Morning Edition
Morning Edition
Thursday, December 5, 2013

Minnesota Public Radio Stories

  • Shoveling in DuluthFirst the storm, now the arctic blast
    Northeast Minnesota is digging out from over two feet of snow that's fallen in some places since this major winter storm began on Monday. That's wreaked havoc on the roads -- but it's also transformed the region into a winter playground.6:45 a.m.
  • Inside the concentrator buildingPolyMet's copper-nickel mine rekindles decades-old environmental debate
    The battle over copper-nickel mining has its roots in a 1948 discovery by Fred Childers, of Ely. He discovered mineralized rock while blasting to build a Forest Service road.7:40 a.m.

  • 8:40 a.m.
  • Little RichardLegendary rock and roll pioneer Little Richard turns 81
    Little Richard was the original rock and roll wild man of the 1950s, but he also made a number of gospel recordings like this one. Richard was born into a very religious family and is an ordained minister of the Church of God of the Ten Commandments. He stopped playing rock and roll for many years because he came to believe that it was the devil's music. Richard quit touring relatively recently, not for religious reasons, but because he was having trouble getting around after hip surgery. Happy birthday to a true music legend.8:49 a.m.

National Public Radio Stories

  • Pressure Mounts On Fast-Food Industry To Pay Workers More
    Workers and advocates for higher minimum wages will be staging protests at fast-food restaurants and major retailers on Thursday. They want these companies to significantly raise the wages for their lowest paid workers. So what would happen, if for example, McDonald's raised its lowest wage to $15 an hour? In some cases, that would double the pay workers get now.
  • Temp Worker Writes Of 'Belly Of The Online Shopping Beast'
    David Greene talks to writer Gabriel Thompson about his experiences as a holiday temp worker at a fulfillment center warehouse. Thompson wrote about his experience for the magazine The Nation.
  • Nixon And Kimchi: How The Garment Industry Came To Bangladesh
    The business that transformed the nation is the product of an obscure but hugely influential trade deal — and a cultural struggle over Korean food.
  • HealthCare.gov Now Allows Window Shopping, And A Do-Over
    Probably the best feature of the retooled HealthCare.gov website is that you can actually use it. People are now able to get a customized list of plans and prices, and click through to see an insurer's provider directory. Still, better though it is, it's clearly not 100 percent.
  • Teens Who Feel Supported At Home And School Sleep Better
    The notoriously short night's sleep that many tired adolescents get isn't all about surging hormones and too much homework, according to a sociologist who looked at shifting sleep patterns from ages 12 to 15. Teens who report good relationships with family and schoolmates tend to sleep better.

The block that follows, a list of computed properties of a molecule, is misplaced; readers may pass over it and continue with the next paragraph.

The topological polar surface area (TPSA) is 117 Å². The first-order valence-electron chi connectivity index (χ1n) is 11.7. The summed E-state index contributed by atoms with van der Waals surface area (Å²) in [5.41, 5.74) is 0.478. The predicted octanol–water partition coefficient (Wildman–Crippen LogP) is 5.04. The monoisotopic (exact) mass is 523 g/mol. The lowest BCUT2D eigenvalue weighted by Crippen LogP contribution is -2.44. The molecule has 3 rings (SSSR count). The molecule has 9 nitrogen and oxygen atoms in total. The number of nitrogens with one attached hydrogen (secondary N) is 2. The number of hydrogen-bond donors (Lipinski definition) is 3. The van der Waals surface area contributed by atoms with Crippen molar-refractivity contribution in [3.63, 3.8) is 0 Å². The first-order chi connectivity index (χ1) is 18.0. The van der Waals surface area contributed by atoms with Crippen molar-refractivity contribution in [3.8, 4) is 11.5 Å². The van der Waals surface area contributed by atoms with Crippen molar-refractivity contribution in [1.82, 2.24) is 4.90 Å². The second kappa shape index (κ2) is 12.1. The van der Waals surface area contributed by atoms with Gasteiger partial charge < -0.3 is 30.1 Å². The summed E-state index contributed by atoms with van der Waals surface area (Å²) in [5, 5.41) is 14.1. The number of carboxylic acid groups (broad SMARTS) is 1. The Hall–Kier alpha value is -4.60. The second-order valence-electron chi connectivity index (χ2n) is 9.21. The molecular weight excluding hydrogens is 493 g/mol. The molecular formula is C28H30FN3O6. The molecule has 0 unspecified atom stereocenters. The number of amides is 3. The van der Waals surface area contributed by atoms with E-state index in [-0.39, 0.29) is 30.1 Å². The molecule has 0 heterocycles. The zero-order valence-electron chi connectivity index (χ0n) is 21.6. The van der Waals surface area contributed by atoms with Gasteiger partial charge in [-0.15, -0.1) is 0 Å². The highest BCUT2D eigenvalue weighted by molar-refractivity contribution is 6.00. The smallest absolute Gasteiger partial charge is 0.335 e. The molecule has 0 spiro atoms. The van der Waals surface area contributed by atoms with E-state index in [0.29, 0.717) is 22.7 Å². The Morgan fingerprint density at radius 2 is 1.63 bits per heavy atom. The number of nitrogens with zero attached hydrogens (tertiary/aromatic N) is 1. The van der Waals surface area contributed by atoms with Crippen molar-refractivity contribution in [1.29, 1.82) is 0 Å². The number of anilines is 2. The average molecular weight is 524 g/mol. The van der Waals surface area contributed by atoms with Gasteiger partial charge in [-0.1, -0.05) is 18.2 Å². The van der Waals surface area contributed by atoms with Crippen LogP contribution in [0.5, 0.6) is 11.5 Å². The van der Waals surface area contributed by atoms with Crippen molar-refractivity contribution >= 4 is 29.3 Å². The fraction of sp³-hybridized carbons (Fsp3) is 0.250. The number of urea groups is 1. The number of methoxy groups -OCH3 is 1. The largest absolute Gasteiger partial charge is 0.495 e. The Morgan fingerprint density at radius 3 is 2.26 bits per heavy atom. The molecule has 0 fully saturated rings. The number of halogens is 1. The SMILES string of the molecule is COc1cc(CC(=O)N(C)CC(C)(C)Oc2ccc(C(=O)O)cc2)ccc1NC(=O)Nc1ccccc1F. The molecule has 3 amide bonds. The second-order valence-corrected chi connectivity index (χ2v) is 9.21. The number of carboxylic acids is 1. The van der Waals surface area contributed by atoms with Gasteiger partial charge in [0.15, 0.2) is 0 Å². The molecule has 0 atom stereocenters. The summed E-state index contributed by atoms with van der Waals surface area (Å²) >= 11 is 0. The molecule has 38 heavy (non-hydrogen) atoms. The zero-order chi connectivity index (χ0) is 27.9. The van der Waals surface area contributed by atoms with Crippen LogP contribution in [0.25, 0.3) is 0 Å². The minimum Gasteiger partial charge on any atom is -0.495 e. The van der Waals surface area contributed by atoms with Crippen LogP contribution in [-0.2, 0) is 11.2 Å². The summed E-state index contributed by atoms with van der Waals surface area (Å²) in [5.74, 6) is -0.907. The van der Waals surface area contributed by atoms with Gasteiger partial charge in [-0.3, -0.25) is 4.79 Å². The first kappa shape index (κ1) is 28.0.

• IRS Targets Money Transfers In Social-Welfare Politicking
    With the sharp growth in politically active social welfare groups, there's a booming business in transferring money among them. The IRS wants to stop those transactions but it won't be easy.
  • Apple Gets Business Boost In China
    Wireless phone carrier China Mobile has signed a deal with Apple to offer iPhones on its network. According to The Wall Street Journal, the deal would give Apple access to China Mobile's 700 million subscribers. That's about seven times more subscribers than Verizon — the largest mobile carrier in the U.S.
  • Help-Wanted Ad Shows Depths Of Spain's Unemployment Problem
    Having trouble wrapping your head around southern Europe's staggering unemployment problem? This week, Ikea advertised for 400 jobs in a new megastore on Spain's Mediterranean coast. It got more than 20,000 online applicants in 48 hours, before the retailer's computer servers crashed.
  • Wal-Mart Brings Jobs To D.C. And Complaints Over Low Wages
    Wal-Mart has opened its first two stores in Northwest Washington D.C., earning cheers from the Mayor and residents who said they'd be happy to shop in the city and not in the suburbs. But there have been months of debate over the wages the big box store pays its employees. Some activists and lawmakers say employees aren't being paid enough.
  • A Toast To The End Of Prohibition
    The 21st Amendment of the Constitution was ratified 80 years ago — ending the prohibition of alcohol as imposed by the 18th Amendment in 1920. There is no denying alcohol does play a big role in our economy. According to the National Beer Wholesalers Association, 1.78 million Americans are employed by the brewing industry alone.

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